Smart Machines & Factories
Climate change challenge
Published:  03 April, 2020

What three things would you personally change to affect climate change? Susan Scurlock, CEO and Founder of Primary Engineer explains.

For most adults, the question of how to reduce your impact on climate change is a simple one; cycle instead of using the car, hold virtual meetings, fly less, make more educated food choices. For children, answering that question is a different proposition. Some may understand the impact of their parents using the car less, but do they know how they, themselves, can make a positive contribution towards their own carbon footprint. As we have seen over the last few years, the voice of school children is getting louder, demanding and protesting for change. How can we turn that energy into informed and committed action? On the 18th March, at DataFest in Glasgow, Primary Engineer will launch the STATWARS: Climate Change Challenge to schools across the UK.

Our vision is to empower and educate pupils to tackle climate change, through the use of a data driven project. We believe the data we collect can inform meaningful research and decision making, with its careful application revolutionising our understanding of how to manage the climate change challenge ahead of us! As well as government, industry and the adult population, we need young people to be a part of that journey. As ever, Primary Engineer has produced teaching resources and datasets to enable and support classroom teaching. Our call out to you reading this, is to join us in providing insights into your work that will better inform and contextualise both the data and the challenge.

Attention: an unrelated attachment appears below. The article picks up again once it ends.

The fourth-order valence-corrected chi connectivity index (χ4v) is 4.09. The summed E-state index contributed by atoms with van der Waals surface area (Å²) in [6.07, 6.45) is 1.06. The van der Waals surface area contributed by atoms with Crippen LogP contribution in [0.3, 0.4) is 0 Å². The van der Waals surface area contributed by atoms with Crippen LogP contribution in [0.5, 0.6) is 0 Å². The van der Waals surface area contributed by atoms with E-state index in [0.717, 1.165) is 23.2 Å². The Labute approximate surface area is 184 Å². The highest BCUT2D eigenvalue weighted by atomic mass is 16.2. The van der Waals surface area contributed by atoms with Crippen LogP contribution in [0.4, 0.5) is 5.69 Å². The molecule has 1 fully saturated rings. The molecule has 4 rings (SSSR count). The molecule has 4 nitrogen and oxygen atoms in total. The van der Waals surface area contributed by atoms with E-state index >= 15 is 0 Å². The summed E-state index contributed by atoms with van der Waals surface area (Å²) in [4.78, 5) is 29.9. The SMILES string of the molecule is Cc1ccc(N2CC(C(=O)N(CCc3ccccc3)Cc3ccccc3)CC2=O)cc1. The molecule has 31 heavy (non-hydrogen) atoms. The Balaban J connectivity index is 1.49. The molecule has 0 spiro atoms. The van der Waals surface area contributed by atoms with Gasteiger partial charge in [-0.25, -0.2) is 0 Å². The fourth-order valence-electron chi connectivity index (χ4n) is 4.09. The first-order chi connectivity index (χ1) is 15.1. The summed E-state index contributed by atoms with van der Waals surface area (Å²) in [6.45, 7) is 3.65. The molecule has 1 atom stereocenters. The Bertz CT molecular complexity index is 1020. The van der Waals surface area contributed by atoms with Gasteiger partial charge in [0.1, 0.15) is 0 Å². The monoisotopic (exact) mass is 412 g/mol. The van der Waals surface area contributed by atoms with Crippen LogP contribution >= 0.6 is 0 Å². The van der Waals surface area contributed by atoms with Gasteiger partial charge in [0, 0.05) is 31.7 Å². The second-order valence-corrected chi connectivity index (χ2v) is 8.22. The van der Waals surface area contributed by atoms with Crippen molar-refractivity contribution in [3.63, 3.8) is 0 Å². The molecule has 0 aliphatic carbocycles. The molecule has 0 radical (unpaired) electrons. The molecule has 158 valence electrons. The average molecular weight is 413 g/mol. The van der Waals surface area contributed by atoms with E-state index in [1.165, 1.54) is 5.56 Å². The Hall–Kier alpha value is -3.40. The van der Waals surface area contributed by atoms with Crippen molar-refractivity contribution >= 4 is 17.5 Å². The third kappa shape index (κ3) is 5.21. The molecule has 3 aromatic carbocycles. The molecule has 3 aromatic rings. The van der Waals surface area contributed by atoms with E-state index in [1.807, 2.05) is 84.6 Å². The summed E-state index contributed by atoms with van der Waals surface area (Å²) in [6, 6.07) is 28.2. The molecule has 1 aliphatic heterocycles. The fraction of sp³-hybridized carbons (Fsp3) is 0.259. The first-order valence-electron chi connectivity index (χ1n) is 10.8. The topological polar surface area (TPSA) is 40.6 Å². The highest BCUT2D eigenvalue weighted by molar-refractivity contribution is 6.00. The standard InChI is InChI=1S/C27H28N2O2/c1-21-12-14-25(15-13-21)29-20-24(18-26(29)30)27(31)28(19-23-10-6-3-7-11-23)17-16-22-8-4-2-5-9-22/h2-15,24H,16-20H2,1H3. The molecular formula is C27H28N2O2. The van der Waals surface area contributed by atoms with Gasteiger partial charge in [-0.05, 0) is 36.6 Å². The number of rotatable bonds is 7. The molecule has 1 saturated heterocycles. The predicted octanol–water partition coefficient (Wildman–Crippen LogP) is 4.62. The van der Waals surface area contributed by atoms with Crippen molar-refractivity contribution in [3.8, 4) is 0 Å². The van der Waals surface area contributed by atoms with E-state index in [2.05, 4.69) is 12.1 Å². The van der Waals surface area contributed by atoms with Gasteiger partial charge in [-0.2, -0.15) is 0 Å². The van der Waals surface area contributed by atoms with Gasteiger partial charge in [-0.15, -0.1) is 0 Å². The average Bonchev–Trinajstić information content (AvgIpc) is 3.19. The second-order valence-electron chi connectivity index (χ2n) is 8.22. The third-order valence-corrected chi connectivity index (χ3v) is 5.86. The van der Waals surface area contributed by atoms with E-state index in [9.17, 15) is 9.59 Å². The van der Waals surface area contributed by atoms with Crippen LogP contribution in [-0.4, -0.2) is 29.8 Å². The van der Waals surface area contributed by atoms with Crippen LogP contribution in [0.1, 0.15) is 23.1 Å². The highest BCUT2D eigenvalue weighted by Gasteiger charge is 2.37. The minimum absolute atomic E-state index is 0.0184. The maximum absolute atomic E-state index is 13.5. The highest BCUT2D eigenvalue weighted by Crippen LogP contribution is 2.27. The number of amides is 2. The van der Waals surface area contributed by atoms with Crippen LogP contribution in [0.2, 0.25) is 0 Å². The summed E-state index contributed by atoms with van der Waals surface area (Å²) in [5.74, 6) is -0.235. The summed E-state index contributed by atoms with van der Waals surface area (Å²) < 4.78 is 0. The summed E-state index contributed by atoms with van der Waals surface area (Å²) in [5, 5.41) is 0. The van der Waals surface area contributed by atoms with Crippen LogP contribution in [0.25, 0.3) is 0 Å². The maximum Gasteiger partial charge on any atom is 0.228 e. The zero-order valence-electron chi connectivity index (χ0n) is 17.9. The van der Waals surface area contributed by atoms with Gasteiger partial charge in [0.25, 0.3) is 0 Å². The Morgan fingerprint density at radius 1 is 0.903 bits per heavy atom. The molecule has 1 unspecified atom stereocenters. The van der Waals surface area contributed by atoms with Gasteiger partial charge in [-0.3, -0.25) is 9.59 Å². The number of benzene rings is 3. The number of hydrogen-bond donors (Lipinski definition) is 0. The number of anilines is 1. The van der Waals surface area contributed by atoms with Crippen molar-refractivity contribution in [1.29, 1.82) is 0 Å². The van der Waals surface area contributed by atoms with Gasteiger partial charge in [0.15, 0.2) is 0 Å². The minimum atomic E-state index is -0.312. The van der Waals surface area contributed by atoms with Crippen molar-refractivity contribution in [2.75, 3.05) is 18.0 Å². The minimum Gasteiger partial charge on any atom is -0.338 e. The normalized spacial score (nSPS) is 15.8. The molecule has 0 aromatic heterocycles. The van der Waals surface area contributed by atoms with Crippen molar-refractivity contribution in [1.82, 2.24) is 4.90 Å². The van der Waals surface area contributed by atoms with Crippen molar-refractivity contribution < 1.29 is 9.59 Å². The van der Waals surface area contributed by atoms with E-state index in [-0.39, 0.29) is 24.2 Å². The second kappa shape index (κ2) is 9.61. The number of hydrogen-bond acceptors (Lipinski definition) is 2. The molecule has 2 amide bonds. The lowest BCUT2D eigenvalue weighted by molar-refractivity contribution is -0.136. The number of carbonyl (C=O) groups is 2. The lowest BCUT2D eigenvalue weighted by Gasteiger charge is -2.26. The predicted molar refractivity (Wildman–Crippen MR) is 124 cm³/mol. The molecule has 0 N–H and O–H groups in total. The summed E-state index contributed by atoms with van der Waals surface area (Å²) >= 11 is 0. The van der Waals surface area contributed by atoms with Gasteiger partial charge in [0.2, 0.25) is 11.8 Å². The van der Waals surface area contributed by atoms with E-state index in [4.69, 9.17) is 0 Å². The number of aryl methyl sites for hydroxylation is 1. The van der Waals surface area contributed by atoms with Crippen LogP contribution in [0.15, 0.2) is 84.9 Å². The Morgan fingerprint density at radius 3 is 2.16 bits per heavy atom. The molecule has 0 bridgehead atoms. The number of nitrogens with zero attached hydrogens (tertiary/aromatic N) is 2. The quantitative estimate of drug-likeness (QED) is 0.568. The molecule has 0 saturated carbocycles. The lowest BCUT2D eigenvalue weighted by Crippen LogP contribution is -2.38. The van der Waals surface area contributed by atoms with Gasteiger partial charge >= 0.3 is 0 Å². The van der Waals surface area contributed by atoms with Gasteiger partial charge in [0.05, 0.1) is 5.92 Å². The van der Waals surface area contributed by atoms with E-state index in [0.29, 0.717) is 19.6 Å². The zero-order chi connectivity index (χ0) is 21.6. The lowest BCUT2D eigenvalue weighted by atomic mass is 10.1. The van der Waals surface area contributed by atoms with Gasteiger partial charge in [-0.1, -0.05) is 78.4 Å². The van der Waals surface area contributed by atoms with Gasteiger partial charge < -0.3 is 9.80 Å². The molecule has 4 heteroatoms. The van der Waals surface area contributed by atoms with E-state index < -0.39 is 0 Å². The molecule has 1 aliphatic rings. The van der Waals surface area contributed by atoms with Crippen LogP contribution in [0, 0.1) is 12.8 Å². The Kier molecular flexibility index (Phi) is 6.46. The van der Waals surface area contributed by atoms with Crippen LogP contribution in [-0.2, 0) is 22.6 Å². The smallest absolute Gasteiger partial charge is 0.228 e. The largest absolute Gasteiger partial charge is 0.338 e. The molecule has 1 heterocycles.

The STATWARS: Climate Change Challenge asks pupils to use big and small datasets to identify 3 changes they can personally commit to in their daily lives that will lower their individual carbon footprint. Pupils work in small teams and will use their data skills to communicate their commitment to these changes, in the form of a poster manifesto! They will create infographics to communicate their decision-making process and a 60sec video to persuade others, like them, to make the same commitments to change. The outcomes will be shared alongside COP26 in November.

Ultimately the aim is to see young people develop the necessary metaskills to present their findings in a factual way, ensuring the veracity of the data and developing their negotiation skills based on evidence. If you would like to find out how to be involved in any way visit the website After the grading is complete, the hard part begins with 20 judging panels considering the shortlisted entries from their region. Two per year group are selected, not based on gender just two good ideas. It’s fair to say this project is one of the very few ‘level playing field’ competitions where pupils from all schools can take part whatever their abilities or disabilities this project focuses on the solution to problems they have identified.

Exhibitions this year will each display in the region of 3-400 of the shortlisted entries potentially present 22 awards per region and invite the engineering community to re-energise with the enthusiasm, care, fun and understanding of young people across the UK using engineering to solve their and others problems.

If you would like to join the grading days, or attend the exhibitions please register via the website